Underestimating Mr. Harris, as certain members of the Council have learned to their everlasting regret, is much like getting killed by an Ethiopian wolf. The only difference is that Mr. Harris lets them live to regret it. Usually. The one case where I suspect a Watcher paid with his life was an extraordinary circumstance, and it is also a case where I can’t prove Mr. Harris had a direct hand in the death. Although given the situation in question, I can hardly blame Mr. Harris if he did the unthinkable and didn’t lose a moment’s sleep or suffer a twinge of conscience over it.
However, dear reader, I’m afraid that particular tale is a story that takes place in the Australian outback and one that will be told much, much later in this memoir.
I mention these wonderfully annoying characteristics of African travel to explain why I had the most awful time getting from plane to the airport interior. I was forced to allow the disembarking crowd to carry me from my seat and deposit me on the tarmac. I then had to push my way onto the shuttle that took us from the plane to the International Terminal. Then, I was forced to endure customs. As the hints for “tips” from one particular customs official who fussed over my paperwork flew completely over my head — I cannot believe I was that naïve when I first arrived in Mali — I ended up being the last on my flight to break free into the open airport
I had initially feared that I would have a difficult time finding Mr. Harris, as I had assumed Senou International would be a rather large facility, on par with its European brothers. Instead, I was confronted with modestly sized modern affair that looked like it belonged in a modestly sized city with minimal tourist traffic. As I wildly looked around the terminal for a one-eyed, dark-haired man, I feared that I might have missed him. It was not outside the realm of possibility that he thought I had missed my flight and had left. As it was already dark and that I was in an unfamiliar city, I was faced with the prospect of sleeping in the airport before trying to resolve my predicament in the morning.
Eventually, I spotted a nervous-looking, two-eyed, short, white man bearing a whiteboard with my name scribbled on it. I had initially missed him because he was circling all around the airport like a frightened shark.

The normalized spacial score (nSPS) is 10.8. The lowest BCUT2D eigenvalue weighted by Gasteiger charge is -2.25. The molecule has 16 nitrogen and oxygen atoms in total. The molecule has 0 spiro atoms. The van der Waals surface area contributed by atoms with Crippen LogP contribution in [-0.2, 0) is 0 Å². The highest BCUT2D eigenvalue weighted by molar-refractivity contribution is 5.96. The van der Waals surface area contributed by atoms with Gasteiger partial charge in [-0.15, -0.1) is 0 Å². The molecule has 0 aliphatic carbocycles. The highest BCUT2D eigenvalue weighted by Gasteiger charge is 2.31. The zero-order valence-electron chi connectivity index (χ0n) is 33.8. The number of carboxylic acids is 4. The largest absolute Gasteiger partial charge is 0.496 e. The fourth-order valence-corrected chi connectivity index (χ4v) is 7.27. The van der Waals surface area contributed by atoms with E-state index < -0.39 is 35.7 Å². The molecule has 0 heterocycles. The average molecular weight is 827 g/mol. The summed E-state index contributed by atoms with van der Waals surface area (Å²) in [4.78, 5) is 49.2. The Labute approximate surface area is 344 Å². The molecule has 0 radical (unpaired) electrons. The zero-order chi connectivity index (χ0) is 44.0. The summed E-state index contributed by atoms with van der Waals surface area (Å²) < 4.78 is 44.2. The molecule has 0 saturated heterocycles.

Mr. Harris, on the other had, was nowhere in evidence.
This, I thought, did not bode well.
As I did not have a choice in the matter, I walked up to my unexpected greeter and introduced myself.
The air of tension about him only increased once I made myself known.
“Llewellyn, from the liaison office.” he introduced himself in clipped English tones without preamble.
This knocked me back on my heels. I immediately assumed that Mr. Wyndham-Pryce managed to find a way to delay Mr. Harris so I could get my laptop enchanted without my target being any the wiser.
Llewellyn shot down that unvoiced thought. “Mr. Harris contacted us to say that he would be unable to greet you himself. He informed us that he’s been unavoidably detained by an urgent matter that needed his immediate attention and requested that I come here to escort you to your hotel.”
“Ah, I was told that I had to first—” I began.
“Yes, yes,” he nervously interrupted. “Mr. Wyndham-Pryce also contacted me and said to expect you.”
This did raise my eyebrows with surprise.
He fidgeted. “Mr. Wyndham-Pryce from the organization.”
“I know who he is,” I said cautiously.
“I don’t work for them or him, you understand. Just have done some favors where and when I can.”
Llewellyn, then, was one of the peons who served as the Council’s eyes and ears. We had quite a lot of them about, especially during the reign of the First Council. They assumed the Council was part of MI-6 or some such nonsense and so provided an endless flow of information. My escort was most likely nervous because it was the first time someone from the Council had actually asked him to do something more than file a report in exchange for his stipend.
“I’m comforted that you’re here, then,” I said as I put on my best diplomatic smile.
“There’s a…a…well, I think he’s a Touareg waiting for you in my office,” Llewellyn said in a shaky low voice. “Dresses like one, sure enough. Skin’s a bit…well off, if you get my drift. Then again, most of that lot has discolored skin. It’s the dye in their clothes, you know.”
This intelligence caused me to frown. “What makes you doubt that he’s—”
“His eyes,” Llewellyn said. “They, unh, they glow.”
“Ah.” There really wasn’t much more to say than that.
“Best get your luggage,” he said. “The sooner you show, the sooner he’ll leave.”
“As frightening as all that, then?” I asked as I strove to keep up with his scurrying without accidentally outrunning him.
“He hasn’t done anything frightening, now that I think on it,” Llewellyn said. “It’s more his airs that make him rather off-putting.”
“Speaking of which, once I depart your office, where am I supposed to stay?” I asked.
Llewellyn seemed relieved that I wasn’t questioning him more about the ‘Touareg.’ “Mr. Harris made arrangements for you to stay overnight at Mande Hotel, an excellent choice I must say. Lovely view of the river. The aircon is of somewhat dubious quality, but you’ll have hot running water and a private bath. I understand the restaurant is quite good, and not just because it juts out over the river itself. Enjoy it while you can. You won’t find such creature comforts once you leave the capital.”
“Mr. Harris will be meeting me at the hotel, then?” I asked.